Image by Christoph Schütz from Pixabay

Music can shape our brain’s responses

According to Dr Doffman, music has a profound influence on the brain’s responses – though it’s more complicated than the stereotypical assumptions one might hold.

“The idea that music is right brain and language is left, is not really the case. Some processes are more prevalent in one hemisphere but the whole package is much more complex than the way it is sometimes presented.

“Music changes our brains – the brain is now understood to be very plastic – it changes in response to what we do. Musical training (rather than just listening to music) in particular seems to effect change in the brain and a number of studies show how different parts of the brain differ between musicians and non-musicians.”

But can it help our wellbeing in the long term? Or is it a coping mechanism which provides temporary comfort? Dr Doffman says it’s a complicated matter but there are studies that suggest music can significantly impact people’s health and wellbeing in some circumstances.

“I think it is dangerous to see music as working like a drug – you just take it and things change. However, music does seem to have effects on people’s immune systems (studies of group drumming show this) and the effects can be quite immediate,” he says.

“Similarly, group singing and choir projects strongly suggest that the wellbeing effects of music are considerable. Studies show that the rhythms of music ‘capture’ our sensorimotor systems. For example, sufferers with Parkinson’s Disease are often helped in walking through playing music, so the rhythm and pulse of the music creates a form of temporal framework that assists a sufferer in making movements.”

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An instinctive coping mechanism or a source of hope?

But in a pandemic like this, it seems to be human instinct to turn to music for support. How have we all managed to instinctively recognise this overwhelming need to turn to certain pieces of music when searching for hope? In other words, what makes music hopeful?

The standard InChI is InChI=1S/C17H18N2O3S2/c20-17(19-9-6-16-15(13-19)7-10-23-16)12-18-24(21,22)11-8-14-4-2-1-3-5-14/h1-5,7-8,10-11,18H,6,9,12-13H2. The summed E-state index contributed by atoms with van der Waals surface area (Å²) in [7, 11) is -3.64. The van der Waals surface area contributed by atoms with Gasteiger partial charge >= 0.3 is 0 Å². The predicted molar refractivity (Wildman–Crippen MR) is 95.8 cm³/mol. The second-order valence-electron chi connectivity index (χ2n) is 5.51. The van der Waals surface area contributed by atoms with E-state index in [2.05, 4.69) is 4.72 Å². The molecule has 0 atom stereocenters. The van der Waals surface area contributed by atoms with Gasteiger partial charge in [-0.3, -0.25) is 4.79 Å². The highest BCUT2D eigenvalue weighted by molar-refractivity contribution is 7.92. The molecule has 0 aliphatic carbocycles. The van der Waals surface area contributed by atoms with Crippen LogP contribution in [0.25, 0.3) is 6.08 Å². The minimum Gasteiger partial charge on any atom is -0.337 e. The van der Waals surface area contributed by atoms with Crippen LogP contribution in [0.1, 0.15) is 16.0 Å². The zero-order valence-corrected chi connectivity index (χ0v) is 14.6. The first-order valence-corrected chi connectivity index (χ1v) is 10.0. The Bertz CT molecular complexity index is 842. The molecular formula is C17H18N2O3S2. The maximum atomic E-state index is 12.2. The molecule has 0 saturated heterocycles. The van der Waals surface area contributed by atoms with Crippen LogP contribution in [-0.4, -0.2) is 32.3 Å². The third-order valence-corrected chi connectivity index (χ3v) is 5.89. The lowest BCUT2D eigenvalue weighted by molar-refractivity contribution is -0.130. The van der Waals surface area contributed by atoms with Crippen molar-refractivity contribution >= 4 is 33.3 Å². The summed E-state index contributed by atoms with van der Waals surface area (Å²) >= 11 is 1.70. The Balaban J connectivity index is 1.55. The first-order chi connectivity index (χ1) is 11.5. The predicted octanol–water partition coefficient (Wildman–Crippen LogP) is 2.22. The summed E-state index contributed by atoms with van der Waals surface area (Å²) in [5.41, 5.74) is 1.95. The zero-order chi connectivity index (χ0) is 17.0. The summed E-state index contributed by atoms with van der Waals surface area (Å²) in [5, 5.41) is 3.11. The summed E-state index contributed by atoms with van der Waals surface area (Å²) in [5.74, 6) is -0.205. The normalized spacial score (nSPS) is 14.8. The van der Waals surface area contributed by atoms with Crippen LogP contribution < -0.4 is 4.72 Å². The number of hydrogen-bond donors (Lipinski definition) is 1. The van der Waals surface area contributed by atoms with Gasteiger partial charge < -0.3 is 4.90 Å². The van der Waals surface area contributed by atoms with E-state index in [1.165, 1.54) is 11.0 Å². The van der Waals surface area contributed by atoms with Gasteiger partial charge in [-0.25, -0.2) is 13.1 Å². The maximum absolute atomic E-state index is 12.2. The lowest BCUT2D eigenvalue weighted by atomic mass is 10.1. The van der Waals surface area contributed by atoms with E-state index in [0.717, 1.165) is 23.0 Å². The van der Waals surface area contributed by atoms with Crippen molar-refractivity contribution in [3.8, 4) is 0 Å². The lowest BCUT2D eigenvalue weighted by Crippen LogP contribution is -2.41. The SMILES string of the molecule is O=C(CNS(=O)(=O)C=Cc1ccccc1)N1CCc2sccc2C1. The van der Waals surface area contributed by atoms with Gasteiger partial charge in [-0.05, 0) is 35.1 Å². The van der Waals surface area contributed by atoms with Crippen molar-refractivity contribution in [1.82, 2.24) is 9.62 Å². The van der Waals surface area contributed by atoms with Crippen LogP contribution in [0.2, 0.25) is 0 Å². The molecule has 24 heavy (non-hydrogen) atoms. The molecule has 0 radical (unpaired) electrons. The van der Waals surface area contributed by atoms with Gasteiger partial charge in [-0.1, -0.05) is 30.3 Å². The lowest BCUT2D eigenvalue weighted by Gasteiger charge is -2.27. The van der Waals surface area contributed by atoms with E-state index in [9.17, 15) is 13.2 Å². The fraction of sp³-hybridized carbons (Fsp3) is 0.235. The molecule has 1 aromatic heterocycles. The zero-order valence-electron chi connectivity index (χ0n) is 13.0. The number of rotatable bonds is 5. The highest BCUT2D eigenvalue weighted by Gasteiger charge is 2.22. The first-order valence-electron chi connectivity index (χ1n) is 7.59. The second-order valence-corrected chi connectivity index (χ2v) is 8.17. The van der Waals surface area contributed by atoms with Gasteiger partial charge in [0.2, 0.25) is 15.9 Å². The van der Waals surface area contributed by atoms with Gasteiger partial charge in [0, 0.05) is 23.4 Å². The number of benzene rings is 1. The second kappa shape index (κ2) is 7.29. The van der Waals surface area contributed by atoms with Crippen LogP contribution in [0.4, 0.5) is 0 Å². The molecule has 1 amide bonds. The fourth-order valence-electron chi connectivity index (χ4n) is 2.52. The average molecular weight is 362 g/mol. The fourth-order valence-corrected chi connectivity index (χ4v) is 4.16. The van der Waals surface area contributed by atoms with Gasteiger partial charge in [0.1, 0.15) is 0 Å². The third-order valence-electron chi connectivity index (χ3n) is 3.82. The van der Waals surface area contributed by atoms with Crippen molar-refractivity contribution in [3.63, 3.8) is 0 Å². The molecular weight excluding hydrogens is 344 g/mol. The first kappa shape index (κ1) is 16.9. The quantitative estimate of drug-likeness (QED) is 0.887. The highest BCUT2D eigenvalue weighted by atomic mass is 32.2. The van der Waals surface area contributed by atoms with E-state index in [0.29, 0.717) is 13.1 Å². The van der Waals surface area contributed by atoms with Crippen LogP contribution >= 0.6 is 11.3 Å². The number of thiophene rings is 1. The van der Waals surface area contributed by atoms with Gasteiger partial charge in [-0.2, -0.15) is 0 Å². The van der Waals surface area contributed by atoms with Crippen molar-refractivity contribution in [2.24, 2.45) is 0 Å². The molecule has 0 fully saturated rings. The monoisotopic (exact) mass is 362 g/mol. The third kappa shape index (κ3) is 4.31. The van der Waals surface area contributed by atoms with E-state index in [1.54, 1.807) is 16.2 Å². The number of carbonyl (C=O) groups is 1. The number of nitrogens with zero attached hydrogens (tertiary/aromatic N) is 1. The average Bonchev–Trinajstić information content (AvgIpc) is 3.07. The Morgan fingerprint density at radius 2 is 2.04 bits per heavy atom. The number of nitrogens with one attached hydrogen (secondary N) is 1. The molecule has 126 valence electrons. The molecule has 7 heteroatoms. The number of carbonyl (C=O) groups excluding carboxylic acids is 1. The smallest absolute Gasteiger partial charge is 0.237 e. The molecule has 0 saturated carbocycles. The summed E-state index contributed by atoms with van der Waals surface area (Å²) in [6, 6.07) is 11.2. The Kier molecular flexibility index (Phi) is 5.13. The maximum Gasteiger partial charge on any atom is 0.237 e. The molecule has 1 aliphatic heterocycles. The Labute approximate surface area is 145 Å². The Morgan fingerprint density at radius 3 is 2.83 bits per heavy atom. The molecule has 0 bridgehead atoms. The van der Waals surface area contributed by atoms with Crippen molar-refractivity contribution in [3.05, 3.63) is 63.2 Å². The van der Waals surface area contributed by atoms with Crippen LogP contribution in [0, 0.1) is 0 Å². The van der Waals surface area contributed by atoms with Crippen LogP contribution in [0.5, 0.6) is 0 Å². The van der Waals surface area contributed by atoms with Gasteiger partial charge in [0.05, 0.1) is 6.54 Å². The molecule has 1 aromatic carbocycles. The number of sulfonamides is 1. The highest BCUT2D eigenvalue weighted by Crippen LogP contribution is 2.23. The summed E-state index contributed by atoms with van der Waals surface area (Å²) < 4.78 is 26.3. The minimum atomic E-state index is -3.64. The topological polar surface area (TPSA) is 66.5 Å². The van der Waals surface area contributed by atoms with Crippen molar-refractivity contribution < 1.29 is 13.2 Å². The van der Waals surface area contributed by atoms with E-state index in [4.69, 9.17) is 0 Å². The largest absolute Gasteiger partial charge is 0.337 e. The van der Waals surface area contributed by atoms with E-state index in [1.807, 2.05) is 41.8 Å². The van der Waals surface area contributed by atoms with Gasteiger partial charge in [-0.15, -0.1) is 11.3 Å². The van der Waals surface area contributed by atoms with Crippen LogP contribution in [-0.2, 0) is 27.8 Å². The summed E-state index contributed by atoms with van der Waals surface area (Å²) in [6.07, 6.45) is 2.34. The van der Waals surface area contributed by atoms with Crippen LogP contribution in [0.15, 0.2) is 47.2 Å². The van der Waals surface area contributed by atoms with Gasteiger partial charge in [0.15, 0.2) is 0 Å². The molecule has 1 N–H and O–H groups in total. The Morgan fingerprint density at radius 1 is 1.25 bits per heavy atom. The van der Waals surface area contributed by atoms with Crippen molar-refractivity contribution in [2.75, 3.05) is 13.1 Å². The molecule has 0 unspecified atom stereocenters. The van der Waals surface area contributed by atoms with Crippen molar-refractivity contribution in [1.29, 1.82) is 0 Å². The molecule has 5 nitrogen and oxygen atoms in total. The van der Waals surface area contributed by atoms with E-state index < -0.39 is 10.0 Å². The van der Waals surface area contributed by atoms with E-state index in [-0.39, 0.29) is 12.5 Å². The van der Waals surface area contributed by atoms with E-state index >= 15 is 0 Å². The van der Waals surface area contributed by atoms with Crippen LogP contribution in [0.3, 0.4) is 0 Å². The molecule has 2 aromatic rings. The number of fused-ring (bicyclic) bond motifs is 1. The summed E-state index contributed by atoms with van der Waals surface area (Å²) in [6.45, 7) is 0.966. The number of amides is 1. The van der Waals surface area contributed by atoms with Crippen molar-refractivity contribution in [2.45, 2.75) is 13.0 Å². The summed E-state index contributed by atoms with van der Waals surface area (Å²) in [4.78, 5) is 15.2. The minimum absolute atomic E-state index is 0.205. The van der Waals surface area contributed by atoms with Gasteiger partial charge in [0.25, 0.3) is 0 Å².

Dr Doffman says: “hope is seen by psychologists as one of the more complex emotions[…] Some music psychologists like David Huron have argued that the way in which music works is by setting up expectations of what might happen in the music, only to violate this or delay it. For example, particular chord sequences lead you to expect the sequence to resolve to the tonic chord (C in the key of C), and when it does not, then an emotion is aroused in us in some way.

“But also, music might be a source of hope through associations. For example, the national anthem or a tune like Rule Britannia, played at this time of crisis, may give people a sense of hope through the feeling that we associate with those tunes – i.e. we will get through this. Of course, the same tune might be a source of anger for some people.”

It would seem that music has the unique ability to provide everyone, from all walks of life and experiences, with a few moments of escapism from real turmoil and hardship, and can transport you to a world of hopefulness. It can lead us on the temporary path to calm amongst the chaos of a modern world fraught with uncertainty and disillusionment.

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Journalist based in Glasgow, Scotland. Enjoys travelling. Loves coffee. Play ice hockey. Writes about human interest, social issues, politics and LGBTQ+ stories. Former Assistant Producer at LBC. I work predominantly in broadcast.